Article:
Project Number: 1245-12630-006-00
Start Date: Apr 03, 2010
End Date: Apr 02, 2015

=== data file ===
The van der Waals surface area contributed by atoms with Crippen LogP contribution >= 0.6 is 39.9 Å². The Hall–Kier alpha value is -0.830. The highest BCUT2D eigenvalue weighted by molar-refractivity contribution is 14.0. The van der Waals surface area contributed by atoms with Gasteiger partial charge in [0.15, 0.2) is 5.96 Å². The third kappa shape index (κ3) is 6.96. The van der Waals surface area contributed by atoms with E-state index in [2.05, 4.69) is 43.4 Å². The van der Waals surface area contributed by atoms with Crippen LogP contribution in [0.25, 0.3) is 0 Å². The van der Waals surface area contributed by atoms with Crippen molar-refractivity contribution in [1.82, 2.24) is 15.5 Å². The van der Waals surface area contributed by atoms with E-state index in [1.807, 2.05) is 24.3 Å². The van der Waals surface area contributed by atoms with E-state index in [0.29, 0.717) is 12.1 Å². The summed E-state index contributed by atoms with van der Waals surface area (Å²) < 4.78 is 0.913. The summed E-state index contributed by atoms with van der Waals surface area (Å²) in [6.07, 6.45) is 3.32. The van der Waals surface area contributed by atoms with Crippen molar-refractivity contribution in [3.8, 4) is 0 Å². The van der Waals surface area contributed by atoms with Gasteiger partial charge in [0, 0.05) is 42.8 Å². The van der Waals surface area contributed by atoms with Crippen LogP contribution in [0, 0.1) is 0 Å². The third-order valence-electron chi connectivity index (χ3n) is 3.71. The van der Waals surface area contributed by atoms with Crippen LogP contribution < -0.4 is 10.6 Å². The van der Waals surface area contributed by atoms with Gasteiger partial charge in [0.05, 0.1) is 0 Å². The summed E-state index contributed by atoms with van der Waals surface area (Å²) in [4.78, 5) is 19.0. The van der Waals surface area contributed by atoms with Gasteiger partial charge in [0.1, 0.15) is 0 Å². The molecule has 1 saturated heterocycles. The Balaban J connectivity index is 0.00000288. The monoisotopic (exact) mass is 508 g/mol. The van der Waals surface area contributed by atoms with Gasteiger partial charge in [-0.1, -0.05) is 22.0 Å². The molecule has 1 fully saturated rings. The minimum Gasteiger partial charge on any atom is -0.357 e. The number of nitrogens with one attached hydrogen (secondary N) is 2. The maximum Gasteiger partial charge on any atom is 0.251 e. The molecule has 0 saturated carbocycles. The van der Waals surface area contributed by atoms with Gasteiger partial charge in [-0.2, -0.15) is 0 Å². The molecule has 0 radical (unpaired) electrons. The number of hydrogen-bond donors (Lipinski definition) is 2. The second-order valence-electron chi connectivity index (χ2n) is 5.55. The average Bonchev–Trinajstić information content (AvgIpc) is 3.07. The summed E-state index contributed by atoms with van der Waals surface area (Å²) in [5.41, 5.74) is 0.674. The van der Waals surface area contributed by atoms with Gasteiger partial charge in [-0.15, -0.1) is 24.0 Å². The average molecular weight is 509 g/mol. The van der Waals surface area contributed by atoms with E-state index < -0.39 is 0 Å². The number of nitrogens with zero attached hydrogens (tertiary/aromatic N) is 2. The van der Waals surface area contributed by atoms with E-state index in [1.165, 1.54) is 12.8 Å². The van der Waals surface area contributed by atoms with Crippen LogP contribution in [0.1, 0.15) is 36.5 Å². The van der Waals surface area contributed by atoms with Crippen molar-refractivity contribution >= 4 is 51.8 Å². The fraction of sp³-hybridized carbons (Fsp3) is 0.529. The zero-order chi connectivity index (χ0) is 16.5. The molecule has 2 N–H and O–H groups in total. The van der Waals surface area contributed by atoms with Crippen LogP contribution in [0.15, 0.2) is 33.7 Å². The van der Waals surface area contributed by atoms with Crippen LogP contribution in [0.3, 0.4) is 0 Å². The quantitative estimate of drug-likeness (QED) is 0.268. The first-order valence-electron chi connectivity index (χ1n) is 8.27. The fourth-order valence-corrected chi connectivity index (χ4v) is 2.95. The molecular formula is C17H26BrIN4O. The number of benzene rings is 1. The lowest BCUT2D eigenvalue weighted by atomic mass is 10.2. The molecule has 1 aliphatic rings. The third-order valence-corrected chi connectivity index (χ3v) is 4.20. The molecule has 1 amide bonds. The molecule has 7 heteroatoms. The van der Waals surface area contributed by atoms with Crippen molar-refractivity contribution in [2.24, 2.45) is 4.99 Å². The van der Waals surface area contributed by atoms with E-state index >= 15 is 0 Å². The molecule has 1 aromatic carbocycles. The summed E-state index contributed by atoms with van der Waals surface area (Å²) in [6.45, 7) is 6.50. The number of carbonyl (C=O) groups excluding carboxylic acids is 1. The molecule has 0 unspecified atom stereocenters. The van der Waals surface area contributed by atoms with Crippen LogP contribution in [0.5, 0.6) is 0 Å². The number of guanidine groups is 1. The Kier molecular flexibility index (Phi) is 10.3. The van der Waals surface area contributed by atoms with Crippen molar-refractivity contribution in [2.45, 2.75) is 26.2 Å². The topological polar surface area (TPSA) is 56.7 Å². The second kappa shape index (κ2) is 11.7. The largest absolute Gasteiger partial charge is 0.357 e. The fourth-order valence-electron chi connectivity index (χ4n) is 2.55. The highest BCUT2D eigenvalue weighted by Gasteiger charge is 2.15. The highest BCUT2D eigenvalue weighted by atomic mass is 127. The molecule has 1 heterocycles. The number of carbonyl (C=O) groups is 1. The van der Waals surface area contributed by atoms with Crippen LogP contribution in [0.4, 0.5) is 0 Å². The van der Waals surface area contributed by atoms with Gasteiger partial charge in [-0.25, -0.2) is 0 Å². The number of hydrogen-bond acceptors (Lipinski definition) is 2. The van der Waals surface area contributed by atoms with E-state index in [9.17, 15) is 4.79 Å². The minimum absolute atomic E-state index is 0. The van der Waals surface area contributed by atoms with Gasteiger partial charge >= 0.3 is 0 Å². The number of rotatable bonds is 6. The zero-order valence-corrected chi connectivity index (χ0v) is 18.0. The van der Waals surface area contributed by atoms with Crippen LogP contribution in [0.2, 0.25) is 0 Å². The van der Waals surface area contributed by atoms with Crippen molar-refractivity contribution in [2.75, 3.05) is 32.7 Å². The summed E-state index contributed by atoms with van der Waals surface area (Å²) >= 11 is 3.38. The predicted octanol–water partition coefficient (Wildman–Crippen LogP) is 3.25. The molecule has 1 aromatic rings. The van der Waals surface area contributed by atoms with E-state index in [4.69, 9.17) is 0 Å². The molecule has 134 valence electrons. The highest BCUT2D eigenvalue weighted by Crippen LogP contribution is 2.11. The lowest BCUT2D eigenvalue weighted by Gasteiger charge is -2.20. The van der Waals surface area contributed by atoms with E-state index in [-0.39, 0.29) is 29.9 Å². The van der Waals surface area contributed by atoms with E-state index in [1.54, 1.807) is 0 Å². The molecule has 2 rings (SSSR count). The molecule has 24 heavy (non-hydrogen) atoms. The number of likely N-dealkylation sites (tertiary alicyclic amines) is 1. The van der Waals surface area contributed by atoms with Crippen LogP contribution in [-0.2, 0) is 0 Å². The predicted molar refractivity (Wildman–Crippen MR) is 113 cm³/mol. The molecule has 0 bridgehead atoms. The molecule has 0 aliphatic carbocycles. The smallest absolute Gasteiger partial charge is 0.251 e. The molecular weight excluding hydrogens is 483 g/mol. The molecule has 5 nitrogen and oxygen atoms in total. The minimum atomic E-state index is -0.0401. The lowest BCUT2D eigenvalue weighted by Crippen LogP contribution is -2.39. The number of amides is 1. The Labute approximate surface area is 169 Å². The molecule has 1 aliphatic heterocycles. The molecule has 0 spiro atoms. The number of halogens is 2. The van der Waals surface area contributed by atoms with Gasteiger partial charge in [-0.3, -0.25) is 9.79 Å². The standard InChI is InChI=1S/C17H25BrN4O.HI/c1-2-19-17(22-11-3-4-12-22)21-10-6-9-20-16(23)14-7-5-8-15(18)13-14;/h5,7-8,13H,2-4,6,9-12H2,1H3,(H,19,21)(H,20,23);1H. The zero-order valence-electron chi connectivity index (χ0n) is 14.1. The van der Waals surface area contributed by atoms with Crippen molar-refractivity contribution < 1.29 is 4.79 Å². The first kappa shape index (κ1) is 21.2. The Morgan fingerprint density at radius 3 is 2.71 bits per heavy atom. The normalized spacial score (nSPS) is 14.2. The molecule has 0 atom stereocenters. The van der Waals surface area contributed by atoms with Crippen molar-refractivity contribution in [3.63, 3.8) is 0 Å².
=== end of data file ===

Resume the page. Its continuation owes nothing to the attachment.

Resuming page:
Modern livestock production involves the use of large amounts of nutrient inputs as well as antibiotics. Untreated manure is either stored or immediately applied to farmland as a fertilizer. When manure is applied to fields, manure components (nutrients, microorganisms, and remaining antibiotic residues) may reach surface water by volatilization, run-off or leaching. The goal of this research is to improve our basic understanding of two common manure treatment practices (composting and anaerobic digestion) so as to maximize their benefits and minimize their economic and environmental costs. The first objective is to evaluate the efficacy of a series of minimal management options for composting manure and poultry litter on-farm to reduce concentrations of ten widely used pharmaceutically active compounds. Treatments are designed to span a range of practical management options – from the current practice of stockpiling the manure/litter to amending it with straw (to increase aeration) and adding insulating layers of straw. The second objective seeks to reduce the environmental footprint of composting by reducing methane, nitrous oxide, and ammonia emissions during composting. Greenhouse gas and ammonia emissions will be measured using replicate pilot-scale compost piles composed of manure/bedding from the BARC dairy and food/green wastes from local food processors. The first set of treatments will test the timing and frequency of compost mixing and turning. Subsequent experiments will measure and compare gas emissions from replicate piles constructed at initial bulk densities and from piles covered with 7-30 cm layers of finished compost. The third objective involves an evaluation of a relatively low-cost anaerobic digestion system that has significant potential for use on small farms. Six replicate pilot-scale plug-flow digesters, with two operational designs will be studied to provide long-term research on a system that has not been fully explored. Treatment efficiency, capital and operational costs, and gas utilization strategies will be evaluated for each type of system. Costs and benefits of different treatment strategies will be compared to existing manure management practices.